Hadji, from the 1960's version of Jonny Quest. Yep. My first crush. So early in my life, I didn't know that's what it was. I only knew I liked Hadji. We'd have gotten along just fine. He had all the best lines in the show. He made me laugh. And while, at that young age, I might not have known that a sense of dry humor was sexy, it sure set a pattern for the rest of my days. Not to mention that in the late 1990's, a new version of Jonny Quest came out: The Real Adventures of Jonny Quest. Hadji grew up *so* well. For a cartoon character.
He's smart, kind, and that dry wit is still very much in play. Okay. The hint of dialect doesn't hurt either. Laugh all you want over my crushing on a cartoon character. His best line in the entire series (scene begins at about 2:20) comes after he and Jonny end up lost at sea. They find a bit of floating debris, climb aboard and start rowing. Jonny says, "How long can we keep going?" Hadji replies, "Easier paths have lead to darker places." Jonny stops, turns to look at him, and asks, "What kind of answer is that?" Hadji says, "We're in the middle of the Indian Ocean, paddling vaguely westward, in the hope that we might hit Africa. What kind of answer do you want?" Maybe you had to be there. But trust me on this. For a cartoon, Hadji's got it going on.
My cartoon crush apparently set me up to appreciate more cerebral, brooding man-candy. A certain ruthless edge doesn't seem to hurt either. Oded Fehr, right, played Ardeth Bay (not that you ever knew that in the movie, I think) in the 1999 version of The Mummy. Yes, I know. All the other girls were drooling over Brendan Fraser in that movie. Yes, I went to acting school with Brendan and, boy, did I have a crush on *him* at the time. But, my heart is apparently fickle and the instant Oded Fehr appeared on screen - sorry Brendan - it was all over. Mmmm. Dangerous. Brooding. Gorgeous dark eyes and part of a centuries old secret society? Sign me up.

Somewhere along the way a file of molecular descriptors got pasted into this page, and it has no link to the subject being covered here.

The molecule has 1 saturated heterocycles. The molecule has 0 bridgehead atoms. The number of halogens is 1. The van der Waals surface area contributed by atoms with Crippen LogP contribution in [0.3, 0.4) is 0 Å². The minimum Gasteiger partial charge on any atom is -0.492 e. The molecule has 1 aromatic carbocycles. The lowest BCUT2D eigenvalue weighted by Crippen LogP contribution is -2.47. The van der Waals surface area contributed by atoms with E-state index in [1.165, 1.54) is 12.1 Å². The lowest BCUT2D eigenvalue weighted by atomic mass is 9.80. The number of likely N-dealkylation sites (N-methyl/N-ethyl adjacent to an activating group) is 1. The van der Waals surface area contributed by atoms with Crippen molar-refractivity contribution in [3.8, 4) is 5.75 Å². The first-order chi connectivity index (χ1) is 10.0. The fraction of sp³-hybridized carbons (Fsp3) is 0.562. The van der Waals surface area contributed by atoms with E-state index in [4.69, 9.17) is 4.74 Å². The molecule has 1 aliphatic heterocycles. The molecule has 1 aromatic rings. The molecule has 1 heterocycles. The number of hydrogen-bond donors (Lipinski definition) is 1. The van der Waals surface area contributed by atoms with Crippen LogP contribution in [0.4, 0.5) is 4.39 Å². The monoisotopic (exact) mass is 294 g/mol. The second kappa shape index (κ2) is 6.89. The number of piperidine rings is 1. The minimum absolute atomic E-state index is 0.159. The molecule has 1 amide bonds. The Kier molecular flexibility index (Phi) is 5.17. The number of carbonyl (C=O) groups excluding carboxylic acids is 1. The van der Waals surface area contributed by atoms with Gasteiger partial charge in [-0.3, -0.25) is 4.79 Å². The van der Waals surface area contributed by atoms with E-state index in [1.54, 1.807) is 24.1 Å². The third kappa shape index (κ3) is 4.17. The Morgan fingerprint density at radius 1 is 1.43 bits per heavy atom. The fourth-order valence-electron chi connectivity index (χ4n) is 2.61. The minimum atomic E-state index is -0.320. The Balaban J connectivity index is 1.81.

More brooding and intellectual? Ralph Fiennes in The English Patient. Troubled, ultimately tragic - but dang, right there in heart of the movie before everything goes to hell in a small plane, he's magnetic and tender. And I want to be the one to get that brow to unknit. Interesting. Wonder what it means that it's the characters that intrigue me rather than the actual people who bring those characters to life?
Yep. More brooding, potentially tortured man-candy, the vampires. Kyle Schmid as Henry Fitzroy from Blood Ties. The TV series plays up his ability to sensually assail the heroine's professional resolve to keep her distance from him. How can she? I mean, those eyes, those hands, and...everything.
Then, of course, there's James Marsters as Spike. Tortured, broody, dark not in a physical sense - but in the sense that he completely embraced being what he was - a killer. My admiration goes beyond sheer appreciation for a fine physique and acting ability. Here's my first crush that's both character and actor! I have first hand reports that he is genuinely a stellar human being. (He came to a Seattle Comic Con and signed autographs - a dear friend stood in line for his autograph and reported that a lady with two autistic children was in line right before her. James got out of his chair, came around the table and got on the floor so he could talk to those kids eye to eye - if that sort of kindness and caring isn't sexy, nothing is.) Mind you, the ripped abs do not hurt. Not a thing.